A new study from by the Institute for Health Metrics and Evaluation (IHME) at the University of Washington, and reported in AFP, finds that the earth is projected to have two billion fewer people by the next century than current United Nations projections forecast for "normal" global development.
It forecasts a population peak by the 2060's at an estimated 9.7 billion people, after which a steep decline will ensue down to 8.8 billion by 2100.
Currently, the global fertility rate stands at 2.4, but based on the study's numbers, it's expected to be at a "jaw-dropping" 1.7 by end of the century, as one the main authors Professor Christopher Murray described.
The study found alarmingly that 23 countries are expected to see their total population cut in at least half by the year 2100, among them include Italy, Japan, Poland, Portugal, South Korea, Spain and Thailand.
"It's extraordinary, we'll have to reorganize societies." https://t.co/pDdi9nTVwu— Futurism (@futurism) July 15, 2020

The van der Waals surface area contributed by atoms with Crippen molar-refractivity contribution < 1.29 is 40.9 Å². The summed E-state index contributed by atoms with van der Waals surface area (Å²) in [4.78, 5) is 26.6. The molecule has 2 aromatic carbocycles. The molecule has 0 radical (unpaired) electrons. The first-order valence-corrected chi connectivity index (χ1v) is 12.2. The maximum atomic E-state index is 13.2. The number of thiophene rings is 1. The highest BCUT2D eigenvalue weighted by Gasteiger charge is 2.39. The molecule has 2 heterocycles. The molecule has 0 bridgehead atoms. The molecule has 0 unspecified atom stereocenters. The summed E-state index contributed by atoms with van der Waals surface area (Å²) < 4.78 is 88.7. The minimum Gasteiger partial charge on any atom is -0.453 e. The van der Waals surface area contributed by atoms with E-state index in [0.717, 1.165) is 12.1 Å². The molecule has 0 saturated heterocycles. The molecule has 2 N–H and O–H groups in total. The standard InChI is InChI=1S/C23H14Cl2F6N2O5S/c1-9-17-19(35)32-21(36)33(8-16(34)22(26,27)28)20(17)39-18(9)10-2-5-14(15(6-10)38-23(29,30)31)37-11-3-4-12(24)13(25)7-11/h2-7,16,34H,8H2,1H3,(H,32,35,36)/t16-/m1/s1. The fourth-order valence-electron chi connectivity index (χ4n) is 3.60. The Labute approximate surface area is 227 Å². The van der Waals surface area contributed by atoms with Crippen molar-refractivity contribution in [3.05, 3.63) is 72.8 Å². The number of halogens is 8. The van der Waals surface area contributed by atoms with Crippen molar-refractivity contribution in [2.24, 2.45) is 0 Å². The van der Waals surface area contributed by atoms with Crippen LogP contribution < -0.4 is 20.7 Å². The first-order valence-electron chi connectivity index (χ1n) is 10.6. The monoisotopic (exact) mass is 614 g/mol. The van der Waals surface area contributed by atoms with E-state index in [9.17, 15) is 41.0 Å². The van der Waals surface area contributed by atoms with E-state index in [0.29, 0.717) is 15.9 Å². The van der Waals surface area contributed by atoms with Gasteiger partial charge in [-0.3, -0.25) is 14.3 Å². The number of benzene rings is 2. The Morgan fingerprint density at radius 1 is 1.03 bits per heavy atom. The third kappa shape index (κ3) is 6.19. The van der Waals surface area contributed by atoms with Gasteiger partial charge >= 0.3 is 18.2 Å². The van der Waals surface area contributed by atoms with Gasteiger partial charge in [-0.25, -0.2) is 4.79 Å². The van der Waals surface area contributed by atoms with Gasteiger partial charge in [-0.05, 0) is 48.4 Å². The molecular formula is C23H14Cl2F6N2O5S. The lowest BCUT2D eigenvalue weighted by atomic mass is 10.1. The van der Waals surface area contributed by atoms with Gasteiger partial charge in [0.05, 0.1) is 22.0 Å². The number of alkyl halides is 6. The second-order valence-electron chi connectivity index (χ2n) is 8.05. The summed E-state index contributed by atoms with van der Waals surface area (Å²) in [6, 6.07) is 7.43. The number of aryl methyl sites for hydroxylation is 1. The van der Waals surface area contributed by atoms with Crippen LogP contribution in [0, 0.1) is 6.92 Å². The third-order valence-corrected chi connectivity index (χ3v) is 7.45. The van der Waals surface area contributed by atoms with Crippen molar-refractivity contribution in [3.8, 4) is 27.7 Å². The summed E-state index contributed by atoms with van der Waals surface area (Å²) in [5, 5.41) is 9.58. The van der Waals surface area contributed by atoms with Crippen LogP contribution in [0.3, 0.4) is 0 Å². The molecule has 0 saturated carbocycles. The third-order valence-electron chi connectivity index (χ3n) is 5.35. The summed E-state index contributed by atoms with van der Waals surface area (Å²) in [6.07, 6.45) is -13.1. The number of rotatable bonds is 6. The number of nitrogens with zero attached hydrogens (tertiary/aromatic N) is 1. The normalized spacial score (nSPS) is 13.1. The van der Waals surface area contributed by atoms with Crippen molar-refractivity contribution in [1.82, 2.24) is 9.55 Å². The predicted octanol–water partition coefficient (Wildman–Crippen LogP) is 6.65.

Some of the examples listed in the report are as follows:
Japan: from around 128 million people in 2017 to 60 million in 2100
Thailand: 71 million to 35 million
Spain: 46 million to 23 million
Italy: 61 million to 31 million
Portugal: 11 million to 5 million
South Korea: 53 million to 27 million
Astoundingly - or perhaps entirely to be expected - mainstream media is hailing it as a "success story" given that it's not about sperm count, but more and more women simply choosing to not have children.
Chart illustrating the dramatic shift over the next hundred years via The Lancet/IHME
For example BBC wrote, "It has nothing to do with sperm counts or the usual things that come to mind when discussing fertility. Instead it is being driven by more women in education and work, as well as greater access to contraception, leading to women choosing to have fewer children."
"In many ways, falling fertility rates are a success story," BBC concluded, echoing some of the authors of the original study.